A few months ago, one of my Whovian friends and I were musing about all the iconic events that had their 50th anniversary in the last year. The list included the launch of Doctor Who, James Bond films franchise, the Rolling Stones and Martin Luther King’s speech made in Washington DC . He decided there was a drug in the water and he wanted it put back in. However, it would be more accurate to say something was in the air. There wasn’t a single cause but a combination of many factors that created a unique situation.
Many of these iconic events would’ve been incubating in the late 40’s and 50’s. WWII had ended, the Cold War had begun, the Western-world was coming out of the Depression and an increase in wealth saw the rise of youth culture because more people were getting an education instead of joining the workforce. Television and other post-war technologies were advancing, which opened opportunities that hadn’t been possible.
The combination of historical and social circumstances spurred a creativity not seen before and influenced by the themes of these events. This was opportune timing for Martin Luther King Jr. to present his “I have a dream” speech because people’s’ minds had become more sensitive to social injustices. Rock and Roll started in America, in the 1950’s, saw English bands, such as the Rolling Stone, grew up during the war and the rise of youth culture. Without WWII, Ian Fleming wouldn’t have created James Bond. Developments in science and technology inspired concepts in Doctor Who.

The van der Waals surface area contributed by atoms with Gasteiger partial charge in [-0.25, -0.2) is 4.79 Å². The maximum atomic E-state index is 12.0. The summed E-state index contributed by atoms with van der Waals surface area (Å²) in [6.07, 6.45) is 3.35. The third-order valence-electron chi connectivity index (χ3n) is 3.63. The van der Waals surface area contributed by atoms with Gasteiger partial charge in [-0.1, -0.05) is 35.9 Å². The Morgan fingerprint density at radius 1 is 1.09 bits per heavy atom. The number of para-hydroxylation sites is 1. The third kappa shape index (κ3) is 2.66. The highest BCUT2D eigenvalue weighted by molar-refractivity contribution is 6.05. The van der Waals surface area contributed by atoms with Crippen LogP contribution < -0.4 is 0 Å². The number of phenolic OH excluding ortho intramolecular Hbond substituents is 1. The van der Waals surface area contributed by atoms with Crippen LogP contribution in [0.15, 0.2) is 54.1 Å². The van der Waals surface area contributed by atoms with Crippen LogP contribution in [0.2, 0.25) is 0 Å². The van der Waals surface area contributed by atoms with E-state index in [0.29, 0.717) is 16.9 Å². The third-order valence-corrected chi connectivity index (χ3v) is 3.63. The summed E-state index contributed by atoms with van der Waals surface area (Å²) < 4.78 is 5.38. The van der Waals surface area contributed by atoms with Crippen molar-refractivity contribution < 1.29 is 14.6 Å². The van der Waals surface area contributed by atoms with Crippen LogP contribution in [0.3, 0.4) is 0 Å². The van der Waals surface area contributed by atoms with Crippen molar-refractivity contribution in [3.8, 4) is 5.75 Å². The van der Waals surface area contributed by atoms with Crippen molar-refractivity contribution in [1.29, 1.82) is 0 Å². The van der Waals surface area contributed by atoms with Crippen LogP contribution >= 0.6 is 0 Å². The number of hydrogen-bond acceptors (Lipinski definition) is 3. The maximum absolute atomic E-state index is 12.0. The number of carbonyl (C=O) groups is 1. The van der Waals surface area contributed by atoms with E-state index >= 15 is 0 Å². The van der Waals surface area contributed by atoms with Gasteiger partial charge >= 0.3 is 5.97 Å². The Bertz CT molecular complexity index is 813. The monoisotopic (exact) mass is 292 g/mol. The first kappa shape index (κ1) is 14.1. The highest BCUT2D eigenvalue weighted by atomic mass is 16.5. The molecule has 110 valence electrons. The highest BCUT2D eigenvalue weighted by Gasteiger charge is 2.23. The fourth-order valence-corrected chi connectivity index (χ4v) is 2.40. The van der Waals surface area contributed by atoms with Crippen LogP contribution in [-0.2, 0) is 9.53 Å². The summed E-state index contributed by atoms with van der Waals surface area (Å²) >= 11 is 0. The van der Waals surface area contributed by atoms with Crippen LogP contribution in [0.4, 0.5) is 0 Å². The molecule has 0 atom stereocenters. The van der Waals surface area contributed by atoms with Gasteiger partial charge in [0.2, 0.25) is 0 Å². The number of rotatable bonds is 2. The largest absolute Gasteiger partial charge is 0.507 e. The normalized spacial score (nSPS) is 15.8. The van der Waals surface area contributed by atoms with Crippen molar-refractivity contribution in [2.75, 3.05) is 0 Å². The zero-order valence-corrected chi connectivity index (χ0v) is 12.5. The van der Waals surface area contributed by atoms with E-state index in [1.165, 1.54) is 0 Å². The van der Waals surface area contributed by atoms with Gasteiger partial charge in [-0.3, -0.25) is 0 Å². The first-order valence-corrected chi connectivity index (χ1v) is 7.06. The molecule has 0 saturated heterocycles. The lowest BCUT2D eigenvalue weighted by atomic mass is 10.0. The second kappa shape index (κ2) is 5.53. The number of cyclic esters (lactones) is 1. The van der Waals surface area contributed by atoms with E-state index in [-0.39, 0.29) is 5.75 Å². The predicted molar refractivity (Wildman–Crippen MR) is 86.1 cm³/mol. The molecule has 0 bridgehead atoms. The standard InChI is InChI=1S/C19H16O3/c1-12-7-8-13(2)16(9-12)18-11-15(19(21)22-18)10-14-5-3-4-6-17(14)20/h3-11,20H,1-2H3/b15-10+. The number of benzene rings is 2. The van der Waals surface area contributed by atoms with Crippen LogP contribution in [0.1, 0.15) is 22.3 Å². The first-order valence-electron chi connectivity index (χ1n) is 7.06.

Fifty years hasn’t lessened people’s affinity with these events, quite the opposite. Some represent a form of escapism. Others are more profound, like MKL’s speech and the Rolling Stones which both represent a new era of social change.